Since we tend to be biased towards the surfing side of wingfoiling, when we were told that the Swing V2 would be designed as a beginner/progression wing it just didn’t seem to add up. Foilsurfing with wings is all about lightness. Sure there are handling characteristics that come to play, but the lighter you make the wing, you get more float and freedom to ride waves without interference. Ok, so we’ve disclosed our agenda, but when you test the Swing V2 back to back against the Strike we found that the Swing V2 has two arguably crucial qualities that give it a slight edge for downwinding and riding waves. The first is that the Swing V2 is just a hair bit lighter and seems to float a bit more positively when you’re in onshore conditions. It’s slightly easier to flick around and if wave riding was all that we were doing, that advantage would be a decisive factor. Secondly, the Swing V2 has a much broader power band that is less sensitive to how you sheet the wing. The Swing V2 generates power immediately, no matter where it is in its angle of attack. If you could imagine a low-aspect kite that has that sheet-n-go feel, this is the equivalent. We prefer this slight difference in power delivery for wave riding because oftentimes in wave riding you need power instantaneously. It can be the difference between kicking out of a wave or waterstarting and getting to the channel before the next set rips you into pieces. Compared to the Strike, the Swing doesn’t have as much range in over-powered conditions and you might feel a bit more arm pump on long upwind tacks. As for upwind ability, the Swing V2 feels more efficient than the V1, but it doesn’t reach the same high angle of attack that you get with the Strike. When it comes to steering the Swing V2 through the wind window, the Swing feels a little less active than the Strike, which means it feels a little more steady.

Maybe we’re splitting hairs, mostly because the Strike works great for chasing swells and riding waves, but we believe the Swing V2 is a foilsurfing wing at heart and those qualities that make it great for waves also make it great for beginners and progression. Super stable with easy access to power without much technique is a winning equation for those just getting into the sport. If you’re doing a lot of upwind riding (ie to get to your secret spot) or freeride/freestyle winging, then the Strike might feel like the better option. If you’re a surfing purist, then perhaps you should give the Swing V2 a chance before you commit to the Strike.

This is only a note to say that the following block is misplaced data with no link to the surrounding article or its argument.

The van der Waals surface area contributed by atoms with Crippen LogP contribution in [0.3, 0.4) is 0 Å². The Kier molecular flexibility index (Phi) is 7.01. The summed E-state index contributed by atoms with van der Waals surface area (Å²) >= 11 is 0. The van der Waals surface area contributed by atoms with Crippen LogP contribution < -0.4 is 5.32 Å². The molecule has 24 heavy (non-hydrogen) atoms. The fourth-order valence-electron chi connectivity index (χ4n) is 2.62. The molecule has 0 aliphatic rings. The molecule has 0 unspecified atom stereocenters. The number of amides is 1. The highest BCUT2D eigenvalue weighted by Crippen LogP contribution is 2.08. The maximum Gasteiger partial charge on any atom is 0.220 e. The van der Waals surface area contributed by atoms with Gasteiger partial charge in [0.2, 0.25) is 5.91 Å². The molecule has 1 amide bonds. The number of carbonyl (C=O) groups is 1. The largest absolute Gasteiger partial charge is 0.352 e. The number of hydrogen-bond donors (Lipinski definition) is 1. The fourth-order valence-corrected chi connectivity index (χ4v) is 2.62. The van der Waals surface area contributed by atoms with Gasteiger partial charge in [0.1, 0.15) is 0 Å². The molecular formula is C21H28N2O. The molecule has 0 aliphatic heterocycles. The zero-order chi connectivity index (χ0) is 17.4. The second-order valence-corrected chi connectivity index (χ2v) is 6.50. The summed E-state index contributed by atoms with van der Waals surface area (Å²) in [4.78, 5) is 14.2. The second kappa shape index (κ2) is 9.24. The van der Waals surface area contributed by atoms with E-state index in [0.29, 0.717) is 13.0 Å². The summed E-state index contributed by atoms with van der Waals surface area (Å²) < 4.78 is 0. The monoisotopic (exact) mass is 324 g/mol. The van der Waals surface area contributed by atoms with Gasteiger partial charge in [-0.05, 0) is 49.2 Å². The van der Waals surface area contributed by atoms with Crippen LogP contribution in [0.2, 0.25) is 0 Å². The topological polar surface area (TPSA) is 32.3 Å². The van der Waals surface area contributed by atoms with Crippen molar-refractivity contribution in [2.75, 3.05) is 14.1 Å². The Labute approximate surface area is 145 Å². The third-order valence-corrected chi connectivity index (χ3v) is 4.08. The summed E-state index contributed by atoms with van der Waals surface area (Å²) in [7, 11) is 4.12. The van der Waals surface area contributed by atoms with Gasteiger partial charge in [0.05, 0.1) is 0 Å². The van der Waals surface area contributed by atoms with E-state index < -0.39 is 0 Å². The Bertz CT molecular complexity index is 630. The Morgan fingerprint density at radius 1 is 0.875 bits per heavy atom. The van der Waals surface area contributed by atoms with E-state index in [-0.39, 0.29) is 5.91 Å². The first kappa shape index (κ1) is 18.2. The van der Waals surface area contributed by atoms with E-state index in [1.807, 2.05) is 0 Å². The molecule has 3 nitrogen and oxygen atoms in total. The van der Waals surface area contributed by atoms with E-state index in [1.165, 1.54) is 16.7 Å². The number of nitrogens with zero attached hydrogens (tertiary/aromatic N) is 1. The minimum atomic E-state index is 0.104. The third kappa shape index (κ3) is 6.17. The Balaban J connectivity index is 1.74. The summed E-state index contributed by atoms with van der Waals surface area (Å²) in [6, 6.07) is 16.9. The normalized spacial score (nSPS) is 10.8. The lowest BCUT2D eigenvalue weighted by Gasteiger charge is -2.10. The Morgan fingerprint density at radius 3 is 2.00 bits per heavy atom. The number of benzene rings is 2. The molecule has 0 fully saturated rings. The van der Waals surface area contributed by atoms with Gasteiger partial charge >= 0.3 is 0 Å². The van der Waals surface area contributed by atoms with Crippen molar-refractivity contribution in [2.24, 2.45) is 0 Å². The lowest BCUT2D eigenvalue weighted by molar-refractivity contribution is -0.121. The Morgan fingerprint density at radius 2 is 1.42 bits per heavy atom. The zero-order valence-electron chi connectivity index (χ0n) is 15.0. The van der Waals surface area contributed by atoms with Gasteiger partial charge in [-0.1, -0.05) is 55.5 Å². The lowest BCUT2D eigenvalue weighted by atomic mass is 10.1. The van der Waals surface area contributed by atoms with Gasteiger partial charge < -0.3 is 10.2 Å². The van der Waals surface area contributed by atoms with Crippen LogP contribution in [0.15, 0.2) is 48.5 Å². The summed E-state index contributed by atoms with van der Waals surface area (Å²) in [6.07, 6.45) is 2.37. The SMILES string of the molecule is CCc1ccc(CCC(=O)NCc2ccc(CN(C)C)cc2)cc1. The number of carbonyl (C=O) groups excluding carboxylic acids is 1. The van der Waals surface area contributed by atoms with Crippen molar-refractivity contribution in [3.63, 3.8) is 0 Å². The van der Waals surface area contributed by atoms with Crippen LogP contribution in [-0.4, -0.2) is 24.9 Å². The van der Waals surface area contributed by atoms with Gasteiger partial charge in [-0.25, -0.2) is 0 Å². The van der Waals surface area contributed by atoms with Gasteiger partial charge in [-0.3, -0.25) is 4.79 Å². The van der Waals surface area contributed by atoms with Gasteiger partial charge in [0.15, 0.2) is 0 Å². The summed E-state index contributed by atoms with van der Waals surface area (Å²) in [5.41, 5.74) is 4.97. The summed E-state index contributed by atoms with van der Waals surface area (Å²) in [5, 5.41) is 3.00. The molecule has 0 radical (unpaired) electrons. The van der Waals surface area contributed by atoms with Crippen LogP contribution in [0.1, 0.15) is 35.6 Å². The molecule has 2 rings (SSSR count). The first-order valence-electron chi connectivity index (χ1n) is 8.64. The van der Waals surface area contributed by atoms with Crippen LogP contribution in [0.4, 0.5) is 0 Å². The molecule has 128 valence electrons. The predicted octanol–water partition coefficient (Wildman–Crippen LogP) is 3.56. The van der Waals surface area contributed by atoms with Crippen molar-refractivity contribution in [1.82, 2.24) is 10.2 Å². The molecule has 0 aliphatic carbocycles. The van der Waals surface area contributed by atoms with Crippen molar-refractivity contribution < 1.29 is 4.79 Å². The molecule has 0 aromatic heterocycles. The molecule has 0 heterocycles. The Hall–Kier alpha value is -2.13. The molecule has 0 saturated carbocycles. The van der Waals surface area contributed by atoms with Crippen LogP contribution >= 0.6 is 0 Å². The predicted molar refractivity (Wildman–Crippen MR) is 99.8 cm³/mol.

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Tkb Review: 2021 F-One Gravity 1800 FCT “A Surefire Way to Progression”

By media on Jul 17, 2021 12:22 pm

Source: The Kiteboarder Magazine

Sizes Available: 1800, 2200cm2
Sizes Tested: 1800cm2

F-One Says:

A Gravity foil is an intuitive foil to use. It generates lift at low (and even very low) speed but does it in a smooth way so you can keep your balance easily. The wings are designed to be easy to roll and turn, so they can perform in the surf.

The Gravity has its dimensions optimized to provide enough lift to get anyone flying. We made sure to keep the drag limited to maintain a thrilling feeling of glide. The span is generous making it a very stable foil and the refined shape details such as the arch curvature, the profile and the wing tips insure it remains highly maneuverable.

The FCT technology offers a wing that is covered using a thin but strong protective layer to protect it from scratches and digs. It is built in fiberglass around an injected foam core and fits on a streamlined, aluminum fuselage. The two connect via a large, solid plate at the front of the fuselage ensuring a very solid and stiff bond between the wing and the fuselage. The fuselage can be connected to the standard F-ONE aluminium mast of the desired length. The setup and disassembly are also super easy and the whole is very travel friendly.